HARARE, Zimbabwe's ruling party, Zanu PF, has set up an ad-hoc committee to comprehensively look at and come up with decisive solutions to the pricing madness afflicting the economy which has seen prices of most basic goods shooting up by up to 300 per cent in the past six months, says party spokesperson Simon Khaya Moyo.

Wholesalers and retailers have mainly blamed the price spiral on persistent foreign currency shortages on the official market, a situation which they say is forcing them to resort to the black market but consumers are convinced most retailers are simply profiteering, insisting that the upward price adjustments are not justified.

The ruling party is convinced that part of the challenge is caused by economic saboteurs and Khaya Moyo said Zanu PF Vice-President and Second Secretary, General (Retired) Constantino Chiwenga has been appointed by the party's politburo to chair the ad-hoc committee to look at the pricing dilemma.

The Politburo discussed the issue of rampant price increases in the country and has identified various strategies to curtail this phenomenon. In the discussion, His Excellency the President and First Secretary, E.D. Mnangagwa, warned economic saboteurs that their days were numbered, Khaya Moyo said. The party is aware of those who want to cause confusion and inflict economic pain on our people.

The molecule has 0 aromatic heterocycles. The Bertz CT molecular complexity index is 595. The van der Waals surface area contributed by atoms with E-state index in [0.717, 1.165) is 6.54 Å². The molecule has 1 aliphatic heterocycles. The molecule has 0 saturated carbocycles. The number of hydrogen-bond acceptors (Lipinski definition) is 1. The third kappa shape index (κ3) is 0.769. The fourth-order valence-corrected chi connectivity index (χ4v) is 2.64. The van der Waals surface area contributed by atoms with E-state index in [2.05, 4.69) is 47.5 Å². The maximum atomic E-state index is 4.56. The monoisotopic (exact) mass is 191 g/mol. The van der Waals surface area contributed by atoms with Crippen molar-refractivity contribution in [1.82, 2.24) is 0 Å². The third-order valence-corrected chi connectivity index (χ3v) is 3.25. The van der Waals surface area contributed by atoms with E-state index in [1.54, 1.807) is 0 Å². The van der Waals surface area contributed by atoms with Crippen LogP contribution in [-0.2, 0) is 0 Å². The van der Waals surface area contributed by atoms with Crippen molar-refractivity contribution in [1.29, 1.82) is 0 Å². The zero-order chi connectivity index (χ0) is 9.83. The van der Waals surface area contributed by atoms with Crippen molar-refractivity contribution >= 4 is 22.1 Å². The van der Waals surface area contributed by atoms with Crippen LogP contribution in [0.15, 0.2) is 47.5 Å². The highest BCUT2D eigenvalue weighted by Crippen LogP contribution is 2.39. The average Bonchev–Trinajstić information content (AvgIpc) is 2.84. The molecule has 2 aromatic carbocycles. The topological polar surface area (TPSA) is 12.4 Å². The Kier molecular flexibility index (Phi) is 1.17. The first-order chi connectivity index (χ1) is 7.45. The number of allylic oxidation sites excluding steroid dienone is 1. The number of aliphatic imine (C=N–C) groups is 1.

Khaya-Moyo said the government would soon announce measures to decisively deal with the three-tier pricing system that has become a norm in the economy. The system sees consumers being charged three prices for the same commodity, depending on the form of payment which ranges from US dollars, bond notes or wire transfer.

The decision to appoint the committee followed a presentation to the Politburo by the party secretary for indigenisation and economic affairs, Mike Bimha, who told the meeting price increases had picked up since September 2017.

Bimha, who is also the Minister of Industry and Commerce, told the meeting it was imperative that local firms retooled and increased production to deal with challenges around pricing of goods.

He said the government had since removed 14 items including milk, cooking oil, rice, meat and soap from the list of goods restricted to import to allow people to buy them on their own.

Meanwhile, a report to the Politburo on the state of the agriculture sector showed that the crop situation in the country was encouraging although there were areas in which some were showing signs of moisture stress due to heat and scarce rains.

Committee member and Agriculture, Mechanisation and Irrigation Development Minister, retired Chief Air Marshall Perence Shiri told the Politburo that the country had adequate grain reserves but noted that there was need to boost wheat stocks.

This is due to substantial rain damage of wheat due to late harvesting. This season 235 000 hectares were contracted out of the targeted 290 000 under the command agriculture program, Khaya Moyo said.

The Politburo also discussed the party's preparedness for the forthcoming elections and its on-going restructuring exercise that will see provincial structures holding elections soon.